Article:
GIOVANNI BILIVERTI (Florence 1585-1644 Florence) The Presentation in the Temple.
Red chalk on cream laid paper. 195x146 mm; 7 3/4x5 3/4 inches. Indistinctly annotated in ink, lower center recto.
Provenance: Wolfhart F. Bürgi, Saint-Gall (Lugt 3400, lower right recto); Anton Schmid, Vienna (see Lugt 2330b); Matthew Rutenberg, New York.
Biliverti was born as Jan Bilevelt and trained with his father, the Dutch artist Giacomo Giovanni Biliverti (born as Jacob Janszoon Bijlevelt, 1550–1603), a goldsmith and hard-stone carver working for the Medici in Florence. After his father's death in 1603, Giovanni worked in the studio of Lodovico Cardi, Il Cigoli (1559-1613), following him in April 1604 until 1607 to Rome. There he worked in projects approved by Pope Clement VIII.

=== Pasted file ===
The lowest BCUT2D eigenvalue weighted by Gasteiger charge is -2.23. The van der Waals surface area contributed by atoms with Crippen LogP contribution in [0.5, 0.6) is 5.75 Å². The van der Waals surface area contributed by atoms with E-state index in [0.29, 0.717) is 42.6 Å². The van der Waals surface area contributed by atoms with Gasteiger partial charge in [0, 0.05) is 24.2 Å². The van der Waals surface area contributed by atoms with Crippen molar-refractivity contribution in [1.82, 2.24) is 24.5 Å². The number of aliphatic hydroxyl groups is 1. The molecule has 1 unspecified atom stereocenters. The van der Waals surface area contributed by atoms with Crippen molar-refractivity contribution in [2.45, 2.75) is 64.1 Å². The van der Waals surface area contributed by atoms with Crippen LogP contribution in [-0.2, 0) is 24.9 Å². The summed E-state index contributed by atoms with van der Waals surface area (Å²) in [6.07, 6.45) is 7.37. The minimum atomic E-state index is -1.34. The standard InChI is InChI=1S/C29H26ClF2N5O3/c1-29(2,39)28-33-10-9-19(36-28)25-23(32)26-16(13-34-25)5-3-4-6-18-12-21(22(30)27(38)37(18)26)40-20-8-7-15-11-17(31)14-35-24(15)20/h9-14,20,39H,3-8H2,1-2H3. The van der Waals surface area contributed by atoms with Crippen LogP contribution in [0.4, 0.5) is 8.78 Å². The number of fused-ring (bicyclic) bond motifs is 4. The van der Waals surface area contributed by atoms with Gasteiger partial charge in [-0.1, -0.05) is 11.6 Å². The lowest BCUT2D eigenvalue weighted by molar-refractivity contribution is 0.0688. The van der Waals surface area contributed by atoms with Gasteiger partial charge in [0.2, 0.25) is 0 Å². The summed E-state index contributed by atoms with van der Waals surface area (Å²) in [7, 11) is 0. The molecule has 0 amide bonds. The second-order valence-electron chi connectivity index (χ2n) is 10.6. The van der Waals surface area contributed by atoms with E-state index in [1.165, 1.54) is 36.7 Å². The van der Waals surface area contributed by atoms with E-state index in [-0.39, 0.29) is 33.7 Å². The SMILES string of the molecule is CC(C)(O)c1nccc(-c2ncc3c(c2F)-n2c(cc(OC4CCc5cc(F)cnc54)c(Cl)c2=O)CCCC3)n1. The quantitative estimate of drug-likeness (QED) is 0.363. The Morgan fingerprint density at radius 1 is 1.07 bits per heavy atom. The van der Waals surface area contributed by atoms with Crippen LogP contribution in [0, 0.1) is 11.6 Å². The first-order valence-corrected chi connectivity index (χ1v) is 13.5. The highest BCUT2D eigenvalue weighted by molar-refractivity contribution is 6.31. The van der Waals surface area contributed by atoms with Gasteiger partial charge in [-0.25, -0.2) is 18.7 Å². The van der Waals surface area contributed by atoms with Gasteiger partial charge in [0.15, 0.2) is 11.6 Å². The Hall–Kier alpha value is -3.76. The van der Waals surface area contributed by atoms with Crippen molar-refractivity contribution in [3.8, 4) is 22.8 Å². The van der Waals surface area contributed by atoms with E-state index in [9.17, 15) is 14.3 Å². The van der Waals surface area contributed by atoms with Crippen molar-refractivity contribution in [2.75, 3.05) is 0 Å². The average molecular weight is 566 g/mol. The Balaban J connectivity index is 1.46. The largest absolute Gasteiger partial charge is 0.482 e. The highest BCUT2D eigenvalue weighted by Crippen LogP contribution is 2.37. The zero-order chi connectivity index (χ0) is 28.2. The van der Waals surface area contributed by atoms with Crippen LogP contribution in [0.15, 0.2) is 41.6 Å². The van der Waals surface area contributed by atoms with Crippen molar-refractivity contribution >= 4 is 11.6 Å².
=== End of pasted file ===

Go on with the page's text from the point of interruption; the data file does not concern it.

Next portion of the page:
In 1609, Biliverti joined the Medici-sponsored guild of artists, the Accademia del Disegno in Florence. He was employed by Cosimo II de' Medici from 1611 until 1621, as a designer for works in pietra dura. Biliverti's independent career as a painter, begun in Rome with an altarpiece for the church of San Callisto, continued with success in Florence. This was marked by important painting commissions such as the Discovery of the True Cross, 1621, for the church of Santa Croce, the Guardian Angel, 1625, for the Certosa at Galluzzo and, late in his career, the Mystical Marriage of Saint Catherine, 1642, for the church of Santissima Annunziata. Among his pupils were Cecco Bravo, Agostino Melissi, Baccio del Bianco and Orazio Fidani.